Pirouettes and Priorities: Distilling a Putin Doctrine

Article excerpt

IN THE beginning of 2003, the Bush Administration was genuinely surprised by Moscow's handling of the Iraq issue. President Vladimir Putin's decision to oppose the U.S.-led invasion of Iraq alongside France and Germany was arguably his most important foreign policy move since September 2001, when he boldly led his reluctant countrymen into something that promised to become a strategic partnership with the United States. Thirty months later, he seemed to have backtracked from what was seen as an underconstructed parmership. When, in spring 2003, France, Germany and Russia formed a "coalition of the unwilling", many observers believed that Putin was returning to his pre-9/11 emphasis on relations with Europe. By this fall, however, the troika was largely history, and relations with George W. Bush were more or less patched up. Such pirouettes are by no means reserved for relations with the United States. The Chinese, for their part, still quietly reeling after Putin's 2001 volte-face on the ABM Treaty, were greatly surprised by Russia's abrupt change in its stance on the Angarsk Daqin pipeline, only a few months after Presidents Putin and Hu Jintao had formally endorsed it. The natural question to ask, then, is whether Putin's vaunted pragmatism is Russia's sole guiding foreign policy light, or does Russia actually have a foreign policy doctrine?

Basic Ingredients of a Putin Doctrine

FORMALLY speaking, an official foreign policy doctrine does exist, signed by Vladimir Putin at the beginning of his presidential term in mid-2000. This was subsequently developed in a number of statements, most notably in an address to Russia's ambassadors and other senior diplomats in mid-2002. Russia also has a declared national security concept, a military doctrine and a blueprint for military modernization. Despite its usefulness as an artifact of Russian bureaucratic thinking, this body of literature can hardly provide a clear and unambiguous answer to the following important questions: What is Russia's international identity? How does it define its interests, and in what order of priority? How will it promote and, if need be, defend them? How does it relate to other international actors, in particular the United States, the European Union and China?

Obviously, one has to deal here with moving targets. Russia remains a work in progress. Its concrete transformation into a developed market economy and a genuine democracy will probably take up to three generations. National identity and a definition of the national interest are still in the gestation period. Before institutions will emerge, personalities will continue to matter, and the personality of the First Person above all. This is nowhere as evident as in foreign and security policy.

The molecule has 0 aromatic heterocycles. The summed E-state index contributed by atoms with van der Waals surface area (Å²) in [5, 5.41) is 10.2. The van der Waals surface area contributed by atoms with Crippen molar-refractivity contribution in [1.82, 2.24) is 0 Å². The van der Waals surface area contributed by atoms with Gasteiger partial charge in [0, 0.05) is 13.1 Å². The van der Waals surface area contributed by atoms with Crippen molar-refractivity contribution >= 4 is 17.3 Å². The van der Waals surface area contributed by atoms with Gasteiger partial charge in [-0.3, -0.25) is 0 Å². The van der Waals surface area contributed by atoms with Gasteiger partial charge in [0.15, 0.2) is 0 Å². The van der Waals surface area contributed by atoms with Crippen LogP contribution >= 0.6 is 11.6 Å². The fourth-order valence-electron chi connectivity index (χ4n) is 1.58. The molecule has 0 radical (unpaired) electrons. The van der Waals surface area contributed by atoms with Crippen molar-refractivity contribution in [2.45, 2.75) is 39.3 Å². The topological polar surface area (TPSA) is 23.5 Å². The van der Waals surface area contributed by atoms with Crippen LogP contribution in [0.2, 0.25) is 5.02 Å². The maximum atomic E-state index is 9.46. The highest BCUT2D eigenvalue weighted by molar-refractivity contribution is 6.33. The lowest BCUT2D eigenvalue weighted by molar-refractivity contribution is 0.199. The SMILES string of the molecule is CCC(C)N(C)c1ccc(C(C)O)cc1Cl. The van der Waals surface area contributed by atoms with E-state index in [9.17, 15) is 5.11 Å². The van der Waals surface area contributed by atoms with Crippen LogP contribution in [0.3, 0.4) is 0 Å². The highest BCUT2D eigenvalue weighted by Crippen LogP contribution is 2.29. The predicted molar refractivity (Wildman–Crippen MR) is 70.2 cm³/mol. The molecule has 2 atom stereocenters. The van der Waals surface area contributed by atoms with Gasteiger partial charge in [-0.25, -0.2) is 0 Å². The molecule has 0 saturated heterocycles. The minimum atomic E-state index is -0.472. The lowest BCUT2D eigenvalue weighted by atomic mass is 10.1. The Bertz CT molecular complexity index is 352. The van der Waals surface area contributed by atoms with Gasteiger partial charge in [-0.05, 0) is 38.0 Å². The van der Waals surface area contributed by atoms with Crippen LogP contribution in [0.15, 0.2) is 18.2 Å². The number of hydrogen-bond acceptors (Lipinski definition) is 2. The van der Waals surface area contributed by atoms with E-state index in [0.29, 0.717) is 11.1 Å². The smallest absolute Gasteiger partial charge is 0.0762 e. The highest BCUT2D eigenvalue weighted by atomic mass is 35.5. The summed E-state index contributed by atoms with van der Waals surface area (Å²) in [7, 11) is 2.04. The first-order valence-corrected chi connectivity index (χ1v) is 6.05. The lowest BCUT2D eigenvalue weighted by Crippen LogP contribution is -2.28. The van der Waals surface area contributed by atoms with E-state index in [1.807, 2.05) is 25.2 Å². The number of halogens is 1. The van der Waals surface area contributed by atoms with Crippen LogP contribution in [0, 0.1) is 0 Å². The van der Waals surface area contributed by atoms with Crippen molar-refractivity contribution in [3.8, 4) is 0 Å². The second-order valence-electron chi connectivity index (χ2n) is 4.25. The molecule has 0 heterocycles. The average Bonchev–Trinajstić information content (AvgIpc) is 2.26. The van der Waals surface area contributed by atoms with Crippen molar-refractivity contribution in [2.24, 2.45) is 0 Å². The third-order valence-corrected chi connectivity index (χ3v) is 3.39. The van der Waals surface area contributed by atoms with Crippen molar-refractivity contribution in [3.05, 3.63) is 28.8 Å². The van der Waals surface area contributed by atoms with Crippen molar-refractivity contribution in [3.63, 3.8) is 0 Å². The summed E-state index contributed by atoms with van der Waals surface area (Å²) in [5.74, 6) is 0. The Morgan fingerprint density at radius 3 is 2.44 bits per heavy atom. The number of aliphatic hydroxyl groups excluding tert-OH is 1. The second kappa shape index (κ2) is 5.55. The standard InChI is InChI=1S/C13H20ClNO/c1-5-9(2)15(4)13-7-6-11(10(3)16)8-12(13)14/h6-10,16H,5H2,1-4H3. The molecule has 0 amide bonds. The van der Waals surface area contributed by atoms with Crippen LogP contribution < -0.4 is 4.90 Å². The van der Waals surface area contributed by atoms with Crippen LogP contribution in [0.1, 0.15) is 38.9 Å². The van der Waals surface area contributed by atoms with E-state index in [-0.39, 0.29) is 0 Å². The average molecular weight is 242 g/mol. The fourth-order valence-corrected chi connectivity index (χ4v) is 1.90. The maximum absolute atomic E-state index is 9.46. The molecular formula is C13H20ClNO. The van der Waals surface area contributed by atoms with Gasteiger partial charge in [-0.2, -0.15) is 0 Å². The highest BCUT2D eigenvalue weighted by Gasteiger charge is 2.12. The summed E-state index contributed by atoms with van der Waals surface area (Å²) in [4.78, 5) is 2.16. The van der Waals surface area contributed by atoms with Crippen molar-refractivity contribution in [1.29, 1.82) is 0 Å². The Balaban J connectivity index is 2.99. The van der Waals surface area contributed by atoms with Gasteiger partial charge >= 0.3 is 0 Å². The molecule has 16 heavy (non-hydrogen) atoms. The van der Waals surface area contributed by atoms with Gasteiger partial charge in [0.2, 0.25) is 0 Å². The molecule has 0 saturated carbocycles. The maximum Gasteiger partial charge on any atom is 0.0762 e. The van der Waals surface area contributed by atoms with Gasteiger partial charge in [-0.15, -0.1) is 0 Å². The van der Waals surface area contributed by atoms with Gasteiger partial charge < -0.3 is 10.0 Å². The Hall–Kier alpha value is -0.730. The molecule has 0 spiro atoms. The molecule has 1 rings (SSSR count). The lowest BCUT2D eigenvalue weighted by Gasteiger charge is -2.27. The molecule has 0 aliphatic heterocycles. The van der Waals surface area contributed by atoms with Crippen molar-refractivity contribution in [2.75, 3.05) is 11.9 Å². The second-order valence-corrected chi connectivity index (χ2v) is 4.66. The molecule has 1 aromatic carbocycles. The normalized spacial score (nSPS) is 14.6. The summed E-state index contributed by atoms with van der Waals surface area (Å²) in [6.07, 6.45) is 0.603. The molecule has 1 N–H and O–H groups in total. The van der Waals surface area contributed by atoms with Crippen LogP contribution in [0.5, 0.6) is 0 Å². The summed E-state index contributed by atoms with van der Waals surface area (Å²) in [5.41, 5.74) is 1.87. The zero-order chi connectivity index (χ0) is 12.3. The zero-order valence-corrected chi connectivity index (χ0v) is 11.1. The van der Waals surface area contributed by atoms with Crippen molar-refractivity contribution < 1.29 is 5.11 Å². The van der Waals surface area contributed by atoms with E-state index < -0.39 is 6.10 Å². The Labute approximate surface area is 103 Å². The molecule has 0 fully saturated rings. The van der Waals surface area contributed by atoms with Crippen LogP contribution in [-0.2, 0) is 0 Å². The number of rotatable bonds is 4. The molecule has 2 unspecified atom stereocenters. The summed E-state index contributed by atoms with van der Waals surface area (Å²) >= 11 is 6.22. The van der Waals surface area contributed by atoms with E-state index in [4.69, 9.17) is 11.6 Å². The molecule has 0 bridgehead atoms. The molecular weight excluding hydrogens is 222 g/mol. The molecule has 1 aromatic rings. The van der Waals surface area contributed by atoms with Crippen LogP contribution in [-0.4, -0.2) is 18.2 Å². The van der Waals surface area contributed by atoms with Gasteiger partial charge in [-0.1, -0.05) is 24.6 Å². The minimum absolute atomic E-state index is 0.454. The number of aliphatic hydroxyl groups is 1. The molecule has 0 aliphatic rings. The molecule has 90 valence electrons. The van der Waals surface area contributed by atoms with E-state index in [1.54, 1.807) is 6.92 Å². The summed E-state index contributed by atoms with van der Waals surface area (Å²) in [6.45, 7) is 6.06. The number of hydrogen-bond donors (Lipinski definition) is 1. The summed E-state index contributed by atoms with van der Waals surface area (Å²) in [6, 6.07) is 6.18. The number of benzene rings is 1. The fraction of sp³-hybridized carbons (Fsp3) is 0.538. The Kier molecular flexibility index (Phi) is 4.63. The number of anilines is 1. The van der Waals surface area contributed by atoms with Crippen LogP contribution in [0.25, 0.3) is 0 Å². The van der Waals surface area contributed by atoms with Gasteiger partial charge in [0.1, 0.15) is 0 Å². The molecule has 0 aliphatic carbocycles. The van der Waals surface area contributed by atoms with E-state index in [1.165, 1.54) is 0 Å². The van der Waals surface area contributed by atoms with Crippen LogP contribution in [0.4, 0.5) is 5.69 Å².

Without doubt, Vladimir Putin is Russia's foreign policy director. He replaced neither the foreign minister nor even the Kremlin's in-house foreign policy advisor, both of whom are holdovers from the previous administration, yet he has been able to turn Russia's foreign policy around. He abandoned Boris Yeltsin's agenda, with its desire to play an oversized role in world affairs, its old-fashioned quest for multipolarity to balance America and its mea adpa attitude to the notion of CIS integration. Instead, he immediately adopted a "don't mess with America" attitude, reached out to Europe, sought to rebalance relations with China, and tackled the former Soviet states oneon-one. To Putin, economic concerns were not only superior to stale geopolitical schemes; they constituted the master key to the Russian state's position in the international arena.

Thus, for the purposes of both analysis and prognosis it is very important to situate Russia's second president in the context of his country's political development. Putin is usually described as a KGB veteran, the conclusion being that he is a non-ideological pragmatist. He is also credited with practical experience in early market economics during his time as an aide to St. …